The basics of diabetes management includes achieving the weight which is right for you. One way to measure your right weight is by calculating your BMI or Body Mass Index.

Calculating your BMI

Where, weight is measured in kilograms and height is measured in meters.

For most adults aged 18 to 64, a BMI of 25 to 30 is overweight, and the ones with BMI over 30 are considered as obese. If you are overweight or obese, losing five to 10 per cent of your current body weight at a rate of one to two kilograms per month is a healthy goal.

Impact of obesity on diabetes

Obesity can lead to several comorbid conditions, including heart disease, diabetes, hypertension, gallbladder disease, osteoarthritis, sleep apnea and other breathing problems. It is a major contributor to type 2 diabetes epidemic as nearly 80% type 2 diabetics are considered overweight.

Also, excess weight, especially abdominal weight, causes insulin resistance which inhibits glucose utilization by muscles, increases accumulation of fats in the liver, and stimulates insulin secretion, which plays a significant role in the development of type 2 diabetes.

For effectively managing diabetes, changing one’s life-style plays an important role. Both, healthy eating and being active, the two self-care behaviors for reducing the impact of diabetes, help in achieving weight loss, and are used as a first-line treatment strategy for obese diabetic patients.

Maintaining the optimum weight

Often when people reach their optimum weight, they tend to give up on healthy lifestyle thinking that they are good for now, which leads to weight gain. Follow these tips for ensuring healthy weight:

As every coin has a flip side, a few diabetic medicines might cause weight gain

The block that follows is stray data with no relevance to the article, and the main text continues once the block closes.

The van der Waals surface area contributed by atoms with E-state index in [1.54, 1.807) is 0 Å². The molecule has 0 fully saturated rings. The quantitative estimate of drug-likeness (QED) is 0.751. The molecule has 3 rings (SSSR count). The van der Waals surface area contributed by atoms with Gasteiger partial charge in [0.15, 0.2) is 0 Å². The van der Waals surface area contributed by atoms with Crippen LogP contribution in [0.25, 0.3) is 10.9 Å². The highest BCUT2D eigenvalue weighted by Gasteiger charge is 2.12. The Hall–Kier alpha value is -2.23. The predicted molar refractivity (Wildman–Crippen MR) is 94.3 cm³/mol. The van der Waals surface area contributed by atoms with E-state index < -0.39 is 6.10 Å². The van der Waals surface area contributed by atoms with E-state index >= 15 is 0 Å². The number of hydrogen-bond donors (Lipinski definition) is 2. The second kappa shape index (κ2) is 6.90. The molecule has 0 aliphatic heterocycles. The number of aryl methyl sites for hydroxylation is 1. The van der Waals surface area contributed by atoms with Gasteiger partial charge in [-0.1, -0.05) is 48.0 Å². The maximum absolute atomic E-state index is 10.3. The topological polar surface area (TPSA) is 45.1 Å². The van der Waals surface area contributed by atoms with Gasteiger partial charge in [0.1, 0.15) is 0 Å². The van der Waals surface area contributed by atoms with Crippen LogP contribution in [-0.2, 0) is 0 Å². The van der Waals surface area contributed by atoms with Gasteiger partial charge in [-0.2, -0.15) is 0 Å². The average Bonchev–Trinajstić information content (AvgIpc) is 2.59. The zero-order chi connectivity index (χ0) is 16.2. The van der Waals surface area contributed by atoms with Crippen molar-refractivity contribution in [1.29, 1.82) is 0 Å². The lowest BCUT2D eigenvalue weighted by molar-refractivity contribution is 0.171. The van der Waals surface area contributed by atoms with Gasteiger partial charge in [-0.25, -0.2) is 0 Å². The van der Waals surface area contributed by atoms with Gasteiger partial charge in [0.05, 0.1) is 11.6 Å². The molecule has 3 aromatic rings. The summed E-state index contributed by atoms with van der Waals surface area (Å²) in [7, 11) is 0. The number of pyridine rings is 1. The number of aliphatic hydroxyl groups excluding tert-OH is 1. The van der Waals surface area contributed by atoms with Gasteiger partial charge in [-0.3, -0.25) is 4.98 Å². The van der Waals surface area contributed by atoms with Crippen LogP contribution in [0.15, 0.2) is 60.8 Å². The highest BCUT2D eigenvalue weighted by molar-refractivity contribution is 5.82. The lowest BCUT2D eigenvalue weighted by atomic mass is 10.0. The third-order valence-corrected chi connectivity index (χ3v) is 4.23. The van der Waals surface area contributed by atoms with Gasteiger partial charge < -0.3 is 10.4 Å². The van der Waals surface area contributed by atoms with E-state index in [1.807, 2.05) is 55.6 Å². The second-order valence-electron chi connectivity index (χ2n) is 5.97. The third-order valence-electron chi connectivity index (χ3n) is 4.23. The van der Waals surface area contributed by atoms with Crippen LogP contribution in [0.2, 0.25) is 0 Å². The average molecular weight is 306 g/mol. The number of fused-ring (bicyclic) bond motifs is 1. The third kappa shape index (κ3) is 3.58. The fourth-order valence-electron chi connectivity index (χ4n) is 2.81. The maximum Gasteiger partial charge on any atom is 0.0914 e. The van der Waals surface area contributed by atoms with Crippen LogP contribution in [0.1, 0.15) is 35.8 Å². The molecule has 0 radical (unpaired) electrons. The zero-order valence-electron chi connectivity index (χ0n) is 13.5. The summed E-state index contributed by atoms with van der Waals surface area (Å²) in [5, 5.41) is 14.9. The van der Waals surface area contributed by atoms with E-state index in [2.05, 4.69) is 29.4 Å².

A diabetic is generally taking some form of medication or insulin. It might be medication to help manage your blood sugars along with a few medicines to keep blood pressure or cholesterol numbers in check. Some of these medications have side effects which make it difficult to reach your weight goal and can even lead to weight gain. To be more specific, these medications might:

  • Jump-start your appetite, causing you to eat more than you usually might
  • Slow your metabolism so that you burn fewer calories
  • Affect how glucose is stored in the body, leading to increased fat storage
  • Cause fluid retention
  • Make you feel tired or sluggish, which can prevent you from being as active as you might like

If you feel that your medications are causing weight gain or curtailing your weight loss efforts, talk to your doctor, as alternative drugs to them can have the desired effect without affecting your weight. Additionally, make a point to be active. Physical activity can help you to manage your weight and boost your energy level (and your mood).

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